Moreover, this burning or painful sensation is felt over a long period and not all of a sudden. Thus, instead of thinking that this symptom is due to a urinary infection, it is appropriate to talk to your doctor about it. Do not neglect this type of urinary symptoms because they can be a sign of something bigger.
Some patients neglect their urinary symptoms because they are not very severe. But their symptoms keep on becoming worse over time. If they do so at a slow rate, patients may even get used to the increasing severity. Thus, they do not report what they feel and may not know it is a sign of prostate cancer.
In the beginning, it could be a sensation of weight or discomfort instead of actual pain. Then, it is often accompanied by other symptoms listed below.
2) Frequent urination, particularly at night
Frequent urination at night is a symptom called nocturia in a doctor’s jargon. It is actually one of the earliest symptoms that patients with prostate cancer report. Waking up at night to urinate is uncommon in young males, but it is not alarming.
When this happens every night, it can be attributed to the patient’s habits and moderate prostate growth. But waking up twice or three times every night should be an alarm sign for men, especially after 50 years old.
Urinary frequency also increases throughout the day. Patients may need to use the bathroom very often, which becomes a problem when they go out. This symptom should be closely monitored in some patients with a voiding diary. In this diary, patients input how much water or other liquids they are taking. They also input the number of times they go to the bathroom and the hour. This way, we can differentiate when patients are only drinking too much water. It is also useful to give doctors clear and accurate data instead of an approximate number by memory recall.
Urination becomes more frequent because prostate enlargement presses upon the urethra. The available space becomes reduced, and the bladder needs to push harder to urinate. There’s a pressure change in the bladder, and it will only void partially, leaving the remaining volume of urine accumulating. So, it fills once again more rapidly, triggering the urge to urinate.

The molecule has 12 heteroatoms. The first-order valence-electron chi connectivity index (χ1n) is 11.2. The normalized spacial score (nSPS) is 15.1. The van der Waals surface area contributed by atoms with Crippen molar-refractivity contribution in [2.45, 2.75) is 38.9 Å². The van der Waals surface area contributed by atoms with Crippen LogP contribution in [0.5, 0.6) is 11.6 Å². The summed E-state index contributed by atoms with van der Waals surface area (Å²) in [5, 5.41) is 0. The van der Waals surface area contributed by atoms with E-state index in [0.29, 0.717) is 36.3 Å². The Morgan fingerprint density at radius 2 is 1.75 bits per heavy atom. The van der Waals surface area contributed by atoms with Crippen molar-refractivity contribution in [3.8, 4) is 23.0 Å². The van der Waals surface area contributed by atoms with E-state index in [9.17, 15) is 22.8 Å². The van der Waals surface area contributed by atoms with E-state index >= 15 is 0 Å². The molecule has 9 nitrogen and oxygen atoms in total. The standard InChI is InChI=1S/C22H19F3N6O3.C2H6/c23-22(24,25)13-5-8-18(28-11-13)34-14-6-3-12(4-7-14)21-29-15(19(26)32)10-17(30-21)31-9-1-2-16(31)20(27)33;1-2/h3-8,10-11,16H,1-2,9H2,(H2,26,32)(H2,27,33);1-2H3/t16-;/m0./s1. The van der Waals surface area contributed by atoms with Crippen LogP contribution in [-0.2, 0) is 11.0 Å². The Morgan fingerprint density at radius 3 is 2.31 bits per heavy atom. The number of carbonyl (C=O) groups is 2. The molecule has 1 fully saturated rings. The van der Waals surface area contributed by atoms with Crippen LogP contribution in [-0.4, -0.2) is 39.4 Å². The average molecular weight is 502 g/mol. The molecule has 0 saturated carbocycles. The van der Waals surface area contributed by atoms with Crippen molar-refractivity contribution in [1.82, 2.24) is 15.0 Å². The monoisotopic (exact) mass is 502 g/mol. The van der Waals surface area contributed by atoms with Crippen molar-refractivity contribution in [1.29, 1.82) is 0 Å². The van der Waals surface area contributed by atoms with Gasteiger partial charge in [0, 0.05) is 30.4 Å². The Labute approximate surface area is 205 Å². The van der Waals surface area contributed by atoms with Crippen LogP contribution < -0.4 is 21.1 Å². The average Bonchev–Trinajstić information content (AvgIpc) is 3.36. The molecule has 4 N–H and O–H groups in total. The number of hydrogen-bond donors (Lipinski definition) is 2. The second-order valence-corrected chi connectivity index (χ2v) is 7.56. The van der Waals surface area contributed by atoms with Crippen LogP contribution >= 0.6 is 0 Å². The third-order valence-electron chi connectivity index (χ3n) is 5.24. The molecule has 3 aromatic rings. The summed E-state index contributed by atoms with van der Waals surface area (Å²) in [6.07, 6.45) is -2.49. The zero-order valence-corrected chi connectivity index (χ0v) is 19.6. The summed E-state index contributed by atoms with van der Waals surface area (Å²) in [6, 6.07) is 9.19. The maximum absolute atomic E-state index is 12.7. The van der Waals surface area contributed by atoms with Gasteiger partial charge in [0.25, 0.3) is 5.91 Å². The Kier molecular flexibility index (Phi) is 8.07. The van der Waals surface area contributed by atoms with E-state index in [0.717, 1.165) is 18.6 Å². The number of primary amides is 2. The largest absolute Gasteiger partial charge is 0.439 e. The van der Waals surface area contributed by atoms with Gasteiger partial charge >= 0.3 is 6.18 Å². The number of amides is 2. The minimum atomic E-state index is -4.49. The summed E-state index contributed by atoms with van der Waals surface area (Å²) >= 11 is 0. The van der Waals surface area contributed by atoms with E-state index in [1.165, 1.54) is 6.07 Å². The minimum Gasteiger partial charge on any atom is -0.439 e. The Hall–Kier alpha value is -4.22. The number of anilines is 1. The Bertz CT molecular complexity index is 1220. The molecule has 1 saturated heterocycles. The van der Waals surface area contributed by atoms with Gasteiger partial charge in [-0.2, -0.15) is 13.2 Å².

3) Difficulty stopping or starting urination
This is also an essential sign of prostate enlargement. As noted above, the enlarged prostate is wrapped around the urethra. As it grows, the prostate gland presses upon the urethra and causes partial obstruction. This is also known as bladder outlet obstruction, and it is often not severe. However, it affects the quality of life and becomes bothering and quite annoying.
Patients feel the need to push very hard to start urinating. This is also known as urinary strain. They take a very long time to start urinating, which is known as urinary hesitancy. These patients may also feel difficult to maintain a continuous flow of urine. Instead, they start and stop urinating several times to continue voiding. This is also known as urinary intermittency. The flow of urine is weaker, so they take a long time to urinate and usually experience dribbling at the end of voiding.
These symptoms can be summarized in a few words: patients have urinary difficulties as perceived in their urinary flow. This is a very important sign of prostate enlargement, which can be BPH or prostate cancer.
4) Sudden erectile dysfunction
Erectile dysfunction is a very long topic of discussion in patients with prostate cancer. But at the earliest stage of the disease, it is not the most common symptom we will find.
Patients with erectile dysfunction in the early stages of prostate cancer most probably have a psychological cause of sexual problems. Prostate enlargement will rarely affect the proper filling of the corpus cavernosum to achieve an erection.